Educational Policy Developments in North Carolina and its Impact on African American Students

  • Howard Menand University of North Carolina at Charlotte


The 2012-13 school year presents North Carolina with a multitude of policy changes that will transform the educational opportunities for the state’s public school students. These reforms include the adoption of the Common Core State Standards, modifications to the state testing model, alterations to the requirements of No Child Left Behind (NCLB), and the implementation of the federal grant known as Race to the Top initiative (RttT). From an initial review of these reforms, it is clear that the recently implemented policies are designed to prepare students for the demands of the knowledge economy, which necessitates a combination of soft skills (i.e. critical thinking and problem solving) and hard skills (i.e. science and technology). However, within the reform context of NCLB, a reform initially supported by African American leaders even though it eventually equated to a significant emphasis on accountability and a narrowed curriculum for African American students, educators must critically analyze the recent policy changes in order to ensure that they effectively meet the academic needs of all students, including African American students. Therefore, this policy brief utilizes a post-NCLB framework to both critically analyze the recent reform measures in North Carolina in relation to African American students and to provide recommendations for an inclusive approach to education reform.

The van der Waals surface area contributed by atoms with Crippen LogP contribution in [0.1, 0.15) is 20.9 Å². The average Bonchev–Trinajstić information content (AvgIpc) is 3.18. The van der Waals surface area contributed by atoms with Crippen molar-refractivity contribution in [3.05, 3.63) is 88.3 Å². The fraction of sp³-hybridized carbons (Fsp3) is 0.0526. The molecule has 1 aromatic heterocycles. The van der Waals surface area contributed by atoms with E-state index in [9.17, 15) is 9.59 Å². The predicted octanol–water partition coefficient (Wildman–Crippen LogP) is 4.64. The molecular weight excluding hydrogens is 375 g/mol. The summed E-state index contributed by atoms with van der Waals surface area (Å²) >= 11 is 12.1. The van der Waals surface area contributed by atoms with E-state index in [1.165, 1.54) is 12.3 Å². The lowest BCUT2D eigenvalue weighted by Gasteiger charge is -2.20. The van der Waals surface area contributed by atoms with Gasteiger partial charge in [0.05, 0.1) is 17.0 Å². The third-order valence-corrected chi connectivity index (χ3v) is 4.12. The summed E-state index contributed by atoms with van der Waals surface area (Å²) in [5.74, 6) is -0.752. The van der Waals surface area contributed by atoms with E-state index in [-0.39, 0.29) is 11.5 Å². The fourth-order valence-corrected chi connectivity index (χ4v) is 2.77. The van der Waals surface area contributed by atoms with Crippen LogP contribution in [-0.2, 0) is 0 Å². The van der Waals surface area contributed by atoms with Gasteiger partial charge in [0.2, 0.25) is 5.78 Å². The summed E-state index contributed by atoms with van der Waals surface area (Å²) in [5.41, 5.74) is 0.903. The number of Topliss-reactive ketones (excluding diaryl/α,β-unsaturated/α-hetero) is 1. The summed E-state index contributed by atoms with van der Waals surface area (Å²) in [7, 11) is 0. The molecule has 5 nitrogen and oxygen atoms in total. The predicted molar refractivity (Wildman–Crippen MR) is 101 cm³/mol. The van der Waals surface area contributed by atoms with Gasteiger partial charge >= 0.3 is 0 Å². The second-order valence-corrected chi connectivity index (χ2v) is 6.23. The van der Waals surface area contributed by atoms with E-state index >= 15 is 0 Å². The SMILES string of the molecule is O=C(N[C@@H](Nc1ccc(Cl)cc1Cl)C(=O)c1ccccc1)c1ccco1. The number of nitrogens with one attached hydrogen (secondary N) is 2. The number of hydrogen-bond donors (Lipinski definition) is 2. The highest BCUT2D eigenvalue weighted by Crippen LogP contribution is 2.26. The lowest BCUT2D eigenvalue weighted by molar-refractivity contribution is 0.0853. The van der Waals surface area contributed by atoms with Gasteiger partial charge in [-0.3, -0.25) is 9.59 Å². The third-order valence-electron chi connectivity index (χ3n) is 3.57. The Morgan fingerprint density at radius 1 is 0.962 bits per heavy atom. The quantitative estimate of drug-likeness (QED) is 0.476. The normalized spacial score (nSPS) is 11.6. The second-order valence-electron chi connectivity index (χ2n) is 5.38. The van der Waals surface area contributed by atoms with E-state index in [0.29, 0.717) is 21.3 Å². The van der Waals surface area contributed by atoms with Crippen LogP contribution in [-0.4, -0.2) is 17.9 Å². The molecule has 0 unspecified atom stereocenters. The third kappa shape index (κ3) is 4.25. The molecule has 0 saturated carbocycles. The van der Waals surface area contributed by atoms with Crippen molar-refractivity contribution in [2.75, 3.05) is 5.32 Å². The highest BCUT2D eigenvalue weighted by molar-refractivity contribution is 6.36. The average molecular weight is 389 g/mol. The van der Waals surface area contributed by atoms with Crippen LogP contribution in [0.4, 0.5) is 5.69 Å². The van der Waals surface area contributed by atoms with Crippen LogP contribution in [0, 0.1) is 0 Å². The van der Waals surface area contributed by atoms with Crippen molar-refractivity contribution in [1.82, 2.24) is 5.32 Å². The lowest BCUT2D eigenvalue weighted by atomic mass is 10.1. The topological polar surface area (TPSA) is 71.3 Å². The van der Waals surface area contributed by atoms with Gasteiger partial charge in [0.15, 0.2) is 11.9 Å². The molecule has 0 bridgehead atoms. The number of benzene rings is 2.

Author Biography

Howard Menand, University of North Carolina at Charlotte
Howard Menand is currently a doctoral student in Curriculum and Instruction Urban Education Strand at the University of North Carolina at Charlotte. Additionally, Menand works as an assistant principal in the public school setting of Charlotte, NC. His research interests address the impact of globalization on education within the urban setting, which includes understanding the connection between globalization and the immigrant education experience in public schools. Finally, Menand is in the process completing his dissertation—an examination of globalization’s influence on the 21st century instructional practices of urban teachers.